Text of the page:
by Elke Close

Having recently talked about starting a PhD to several interested parties, I have noticed that when embarking upon one’s doctoral journey many potential PhD’s struggle with deciding on their dissertation topic. For me, as I am sure is the case for many of you, finding the right research subject was one of those important first decisions I had to make. Therefore, I thought this was as good a time as any, to give you some tips that might help guide you towards the right research topic.

  1. Choose something that interests you

Okay, this one may be a little bit obvious, but it is still good to keep this in mind. It is easy, however, to get distracted by which university you want to go to, which one has the best reputation or the best funding opportunities or even which have the famous academics. While these things are crucial, you do not want to spend the next few years being bored to tears. As we all know, time can pass pretty slowly when you are doing something unpleasant.

  1. Don’t just churn out research that has already been done

Once you have found the subject that captures your imagination, you have to make sure that you can actually say something new about it. This might seem surprising for a field such as Classics or Ancient History, yet as with many other disciplines the value of your work is determined by the way in which it can contribute to the (sometimes) vast amount of research that has already been done. You have to be aware of past research and more importantly the latest developments in your field, so stay updated on any articles/books relating to the things you want to work on.

  1. Find an original angle

Even if it seems like everything has already been said, it might be worth having a look at your sources however, to see if there is another way they can be interpreted or if they can give you an original idea. Yet, it can be easy to feel like you will never be able to turn it into an entire dissertation. Don’t worry too much, you will soon find that one idea leads to another and before you know it, you will be able to write an entire thesis.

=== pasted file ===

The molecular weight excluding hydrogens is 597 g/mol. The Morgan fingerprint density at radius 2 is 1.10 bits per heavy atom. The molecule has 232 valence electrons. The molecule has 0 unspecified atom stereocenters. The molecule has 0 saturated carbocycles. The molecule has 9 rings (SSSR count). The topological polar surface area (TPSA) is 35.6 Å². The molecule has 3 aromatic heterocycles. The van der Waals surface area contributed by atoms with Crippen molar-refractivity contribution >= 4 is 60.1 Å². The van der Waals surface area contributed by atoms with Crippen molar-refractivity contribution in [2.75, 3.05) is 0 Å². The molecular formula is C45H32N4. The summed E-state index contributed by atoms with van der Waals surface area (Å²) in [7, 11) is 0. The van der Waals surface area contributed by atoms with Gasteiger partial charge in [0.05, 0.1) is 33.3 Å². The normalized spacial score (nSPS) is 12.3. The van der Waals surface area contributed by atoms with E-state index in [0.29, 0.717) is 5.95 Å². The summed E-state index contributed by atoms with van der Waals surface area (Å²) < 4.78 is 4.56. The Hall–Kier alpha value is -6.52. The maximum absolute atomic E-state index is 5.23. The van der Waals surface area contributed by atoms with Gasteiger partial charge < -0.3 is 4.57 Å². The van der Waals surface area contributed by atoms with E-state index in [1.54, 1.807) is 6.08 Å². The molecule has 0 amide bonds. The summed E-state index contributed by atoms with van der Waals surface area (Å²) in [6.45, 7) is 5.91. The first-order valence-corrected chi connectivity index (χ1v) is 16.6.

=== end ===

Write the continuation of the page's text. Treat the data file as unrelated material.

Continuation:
1. Don’t choose a topic that’s too broad (or too narrow) 

When picking a subject for your proposal, you have to be realistic.  No matter how ambitious or passionate you might be, you will not be able to research the Graeco-Roman relations from 229 to 146 BC equally there is not enough material to spend three years on the last twenty of the politics of the Achaean Koinon. Make sure that you choose a topic that will both keep you busy for the duration of your PhD and is specific enough so you don’t end up researching enough material to fill an entire lifetime. There is enough time for that later, save something for your first book.

  1. Take a look at yourself and own background

Sometimes, your research ideas might be drawn from our own experiences or background. While there is no denying that our research is influenced by our personal interests and ideas, and for a lot of academics their works contribute to the way they look at certain things or identify with them, it is certainly not the only way of approaching your PhD.  Don’t be afraid, however, to turn inward for some inspiration.

  1. Be flexible

This might be the most important piece of advice I can give you. During your PhD, most of you will come to a point where you will realise that the subject you so rigidly lined out for yourself and your potential supervisors, is not working out for whatever reason: someone just wrote a book about it, too much/not enough material or you might have realised that your PhD topic has just changed during the research process.  At that moment, you are going to have to be flexible in order to find a solution and get on with your work. Even though you might have to cut a significant part of you dissertation, don’t be afraid to look through some of the work you have already written or examined, it might push your work towards a new direction. Talk to your supervisor, they could give some good ideas. Just know that with the ever changing nature of academic fields, you have to be as flexible as possible and most importantly be aware of the fact that your topic will have change over the course of your PhD to find its place within the academic world.

Hopefully, these tips have been helpful in one way or another, but in the end only you are the one who can decide which of the possible topics is like Cinderella’s glass slipper: a perfect fit.


Elke Close is a third year PhD student in Classics at the University of Edinburgh and is working on the influence of the Greek polis of Megalopolis on the ancient federal state known as the Achaean Koinon. She is also the Secretary of ISHA International and Pubs and Publication’s Publicity Editor. You can find her on her page or on twitter as @ElkeClose.


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